locaust survivors, was discussed as part of the seminar, which gave Yarovskaya, an American of Russian descent, the idea of filming Gulag survivors. “For Russia,” said Yarovskaya, “massive repressions are a more vital part of history than the Holocaust. And yet, in the center of Moscow there is still no major museum or monument in honor of the victims.” Gregory, Yarovskaya’s partner in the project, played an important role in focusing the subject matter of the film on female victims of the Gulag. A professor of economics at the University of Houston as well the director of the Hoover Archives Workshop on Totalitarian Regimes, Gregory is the author of the book“Women
of the Gulag,”which tells the stories of some of the same women as the film. There are five main stories in the film. One of the featured
“People were broken,” said Yarovskaya. “These women’s lives were broken, and no one has apologized to them yet.” women is Alexander Solzhenitsyn’s former secretary Nadezhda Levitskaya, who spent a total of nine years in prisons and camps. Another is a peasant from the Urals, Fekla Andreeva. In the fall of 1931 her family was moved into the Gulag forced settlement sys-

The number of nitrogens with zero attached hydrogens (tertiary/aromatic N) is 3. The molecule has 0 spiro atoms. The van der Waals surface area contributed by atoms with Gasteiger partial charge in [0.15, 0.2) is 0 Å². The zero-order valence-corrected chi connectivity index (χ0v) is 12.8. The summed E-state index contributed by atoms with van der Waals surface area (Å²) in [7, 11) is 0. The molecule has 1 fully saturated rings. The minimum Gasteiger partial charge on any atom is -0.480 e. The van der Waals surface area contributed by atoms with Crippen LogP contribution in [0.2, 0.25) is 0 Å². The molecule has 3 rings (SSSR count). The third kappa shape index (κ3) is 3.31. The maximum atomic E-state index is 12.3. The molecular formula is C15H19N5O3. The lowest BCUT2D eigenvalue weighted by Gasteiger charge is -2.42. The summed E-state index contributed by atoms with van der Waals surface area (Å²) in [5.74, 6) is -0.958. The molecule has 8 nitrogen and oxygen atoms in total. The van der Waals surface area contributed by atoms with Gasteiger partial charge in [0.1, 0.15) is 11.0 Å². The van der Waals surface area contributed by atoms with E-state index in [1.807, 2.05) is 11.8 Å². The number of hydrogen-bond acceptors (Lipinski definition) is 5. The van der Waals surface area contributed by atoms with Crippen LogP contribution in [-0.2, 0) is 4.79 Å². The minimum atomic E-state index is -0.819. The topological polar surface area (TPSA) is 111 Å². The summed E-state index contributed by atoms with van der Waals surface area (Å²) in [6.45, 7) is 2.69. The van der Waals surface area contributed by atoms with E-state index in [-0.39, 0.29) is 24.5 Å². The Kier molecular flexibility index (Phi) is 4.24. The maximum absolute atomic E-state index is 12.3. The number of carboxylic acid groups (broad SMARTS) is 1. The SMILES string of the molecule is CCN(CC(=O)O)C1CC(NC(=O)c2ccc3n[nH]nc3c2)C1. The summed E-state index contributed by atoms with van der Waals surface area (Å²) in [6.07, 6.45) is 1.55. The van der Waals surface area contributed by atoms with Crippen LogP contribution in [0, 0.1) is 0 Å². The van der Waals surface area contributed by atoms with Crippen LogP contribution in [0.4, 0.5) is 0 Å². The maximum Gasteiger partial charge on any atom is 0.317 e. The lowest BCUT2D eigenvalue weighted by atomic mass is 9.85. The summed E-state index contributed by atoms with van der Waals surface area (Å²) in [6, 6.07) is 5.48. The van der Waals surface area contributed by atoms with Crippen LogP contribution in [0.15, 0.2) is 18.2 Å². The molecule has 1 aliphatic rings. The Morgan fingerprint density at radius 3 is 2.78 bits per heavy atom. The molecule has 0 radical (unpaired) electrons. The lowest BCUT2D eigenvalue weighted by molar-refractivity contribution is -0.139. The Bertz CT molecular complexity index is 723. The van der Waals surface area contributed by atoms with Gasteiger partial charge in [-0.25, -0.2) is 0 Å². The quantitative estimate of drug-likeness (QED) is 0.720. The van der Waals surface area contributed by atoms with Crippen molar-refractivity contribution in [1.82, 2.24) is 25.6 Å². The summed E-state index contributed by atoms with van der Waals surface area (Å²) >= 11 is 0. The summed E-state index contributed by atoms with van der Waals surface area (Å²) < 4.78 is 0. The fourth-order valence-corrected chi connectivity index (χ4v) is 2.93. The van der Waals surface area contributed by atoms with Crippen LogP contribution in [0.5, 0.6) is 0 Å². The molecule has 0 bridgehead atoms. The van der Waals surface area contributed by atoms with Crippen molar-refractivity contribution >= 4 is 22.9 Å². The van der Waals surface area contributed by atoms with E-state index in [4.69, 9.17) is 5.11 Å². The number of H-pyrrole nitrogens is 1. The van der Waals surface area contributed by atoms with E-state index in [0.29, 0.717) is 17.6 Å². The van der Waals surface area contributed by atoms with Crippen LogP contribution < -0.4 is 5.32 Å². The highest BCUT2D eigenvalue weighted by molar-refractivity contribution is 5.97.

tem. In 1938, Andreeva’s father was arrested and executed. At their last meeting, he told her: “I just want you to do one thing: get an education. Because it’s more difficult to quash an educated person.” Fekla took his words to heart. After receiving her doctorate, she devoted her life to rehabilitating victims of the repression through the judicial system. Another of the heroines, the pianist Vera Hecker, was arrested simply because she had a German surname. “People were broken,” said Yarovskaya. “The will to resist was eliminated in them, as well as in the generations to come. These women’s lives were broken, and no one has apologized to them yet.”